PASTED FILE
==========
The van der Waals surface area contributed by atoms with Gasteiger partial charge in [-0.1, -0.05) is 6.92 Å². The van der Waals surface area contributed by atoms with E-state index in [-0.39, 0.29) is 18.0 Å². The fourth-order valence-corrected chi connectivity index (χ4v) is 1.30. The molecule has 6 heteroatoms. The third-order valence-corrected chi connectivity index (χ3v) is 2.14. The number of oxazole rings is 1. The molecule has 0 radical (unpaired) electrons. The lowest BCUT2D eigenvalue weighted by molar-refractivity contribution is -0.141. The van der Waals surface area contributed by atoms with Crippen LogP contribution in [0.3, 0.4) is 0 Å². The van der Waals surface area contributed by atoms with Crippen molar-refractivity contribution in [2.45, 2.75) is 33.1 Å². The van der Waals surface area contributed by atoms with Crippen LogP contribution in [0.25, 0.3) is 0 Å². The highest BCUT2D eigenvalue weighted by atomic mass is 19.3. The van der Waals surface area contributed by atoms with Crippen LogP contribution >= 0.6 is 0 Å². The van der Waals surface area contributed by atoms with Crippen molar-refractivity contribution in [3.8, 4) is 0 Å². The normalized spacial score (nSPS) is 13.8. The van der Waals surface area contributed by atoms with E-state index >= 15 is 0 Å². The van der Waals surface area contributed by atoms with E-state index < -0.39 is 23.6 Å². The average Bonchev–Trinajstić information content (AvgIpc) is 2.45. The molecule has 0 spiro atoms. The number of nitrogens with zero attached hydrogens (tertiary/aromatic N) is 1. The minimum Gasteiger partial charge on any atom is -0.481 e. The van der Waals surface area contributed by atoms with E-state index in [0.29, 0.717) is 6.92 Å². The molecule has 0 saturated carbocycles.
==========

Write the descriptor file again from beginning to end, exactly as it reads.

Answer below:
The van der Waals surface area contributed by atoms with Gasteiger partial charge in [-0.1, -0.05) is 6.92 Å². The van der Waals surface area contributed by atoms with E-state index in [-0.39, 0.29) is 18.0 Å². The fourth-order valence-corrected chi connectivity index (χ4v) is 1.30. The molecule has 6 heteroatoms. The third-order valence-corrected chi connectivity index (χ3v) is 2.14. The number of oxazole rings is 1. The molecule has 0 radical (unpaired) electrons. The lowest BCUT2D eigenvalue weighted by molar-refractivity contribution is -0.141. The van der Waals surface area contributed by atoms with Crippen LogP contribution in [0.3, 0.4) is 0 Å². The van der Waals surface area contributed by atoms with Crippen molar-refractivity contribution in [2.45, 2.75) is 33.1 Å². The van der Waals surface area contributed by atoms with Crippen LogP contribution in [0.25, 0.3) is 0 Å². The highest BCUT2D eigenvalue weighted by atomic mass is 19.3. The van der Waals surface area contributed by atoms with Crippen LogP contribution >= 0.6 is 0 Å². The van der Waals surface area contributed by atoms with Crippen molar-refractivity contribution in [3.8, 4) is 0 Å². The normalized spacial score (nSPS) is 13.8. The van der Waals surface area contributed by atoms with E-state index >= 15 is 0 Å². The van der Waals surface area contributed by atoms with E-state index < -0.39 is 23.6 Å². The average Bonchev–Trinajstić information content (AvgIpc) is 2.45. The molecule has 0 spiro atoms. The number of nitrogens with zero attached hydrogens (tertiary/aromatic N) is 1. The minimum Gasteiger partial charge on any atom is -0.481 e. The van der Waals surface area contributed by atoms with E-state index in [0.29, 0.717) is 6.92 Å². The molecule has 0 saturated carbocycles.